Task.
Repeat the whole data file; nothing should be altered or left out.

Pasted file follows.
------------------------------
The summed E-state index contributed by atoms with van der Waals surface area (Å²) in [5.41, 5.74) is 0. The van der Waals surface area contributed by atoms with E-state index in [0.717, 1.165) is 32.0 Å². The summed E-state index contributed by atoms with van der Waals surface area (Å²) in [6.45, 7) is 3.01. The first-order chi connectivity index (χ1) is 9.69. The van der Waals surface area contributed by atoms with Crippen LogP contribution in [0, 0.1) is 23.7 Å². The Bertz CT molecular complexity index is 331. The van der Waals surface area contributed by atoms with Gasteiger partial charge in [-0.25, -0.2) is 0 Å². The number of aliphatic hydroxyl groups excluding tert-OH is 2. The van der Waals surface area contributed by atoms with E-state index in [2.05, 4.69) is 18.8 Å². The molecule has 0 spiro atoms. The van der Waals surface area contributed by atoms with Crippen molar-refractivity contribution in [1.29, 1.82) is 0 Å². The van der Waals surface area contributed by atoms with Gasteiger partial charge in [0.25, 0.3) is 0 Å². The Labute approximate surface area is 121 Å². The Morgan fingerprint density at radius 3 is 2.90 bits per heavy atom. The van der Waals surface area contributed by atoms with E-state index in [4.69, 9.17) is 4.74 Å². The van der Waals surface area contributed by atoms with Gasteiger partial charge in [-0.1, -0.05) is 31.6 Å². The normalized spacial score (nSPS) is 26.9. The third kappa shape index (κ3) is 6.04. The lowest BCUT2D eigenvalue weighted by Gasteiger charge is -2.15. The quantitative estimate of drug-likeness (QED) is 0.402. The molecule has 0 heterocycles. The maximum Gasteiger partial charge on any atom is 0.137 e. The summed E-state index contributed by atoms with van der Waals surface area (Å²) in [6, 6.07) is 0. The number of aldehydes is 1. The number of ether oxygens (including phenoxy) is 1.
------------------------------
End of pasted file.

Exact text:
The summed E-state index contributed by atoms with van der Waals surface area (Å²) in [5.41, 5.74) is 0. The van der Waals surface area contributed by atoms with E-state index in [0.717, 1.165) is 32.0 Å². The summed E-state index contributed by atoms with van der Waals surface area (Å²) in [6.45, 7) is 3.01. The first-order chi connectivity index (χ1) is 9.69. The van der Waals surface area contributed by atoms with Crippen LogP contribution in [0, 0.1) is 23.7 Å². The Bertz CT molecular complexity index is 331. The van der Waals surface area contributed by atoms with Gasteiger partial charge in [-0.25, -0.2) is 0 Å². The number of aliphatic hydroxyl groups excluding tert-OH is 2. The van der Waals surface area contributed by atoms with E-state index in [2.05, 4.69) is 18.8 Å². The molecule has 0 spiro atoms. The van der Waals surface area contributed by atoms with Crippen molar-refractivity contribution in [1.29, 1.82) is 0 Å². The van der Waals surface area contributed by atoms with Gasteiger partial charge in [0.25, 0.3) is 0 Å². The Labute approximate surface area is 121 Å². The Morgan fingerprint density at radius 3 is 2.90 bits per heavy atom. The van der Waals surface area contributed by atoms with E-state index in [4.69, 9.17) is 4.74 Å². The van der Waals surface area contributed by atoms with Gasteiger partial charge in [-0.1, -0.05) is 31.6 Å². The normalized spacial score (nSPS) is 26.9. The third kappa shape index (κ3) is 6.04. The lowest BCUT2D eigenvalue weighted by Gasteiger charge is -2.15. The quantitative estimate of drug-likeness (QED) is 0.402. The molecule has 0 heterocycles. The maximum Gasteiger partial charge on any atom is 0.137 e. The summed E-state index contributed by atoms with van der Waals surface area (Å²) in [6, 6.07) is 0. The number of aldehydes is 1. The number of ether oxygens (including phenoxy) is 1.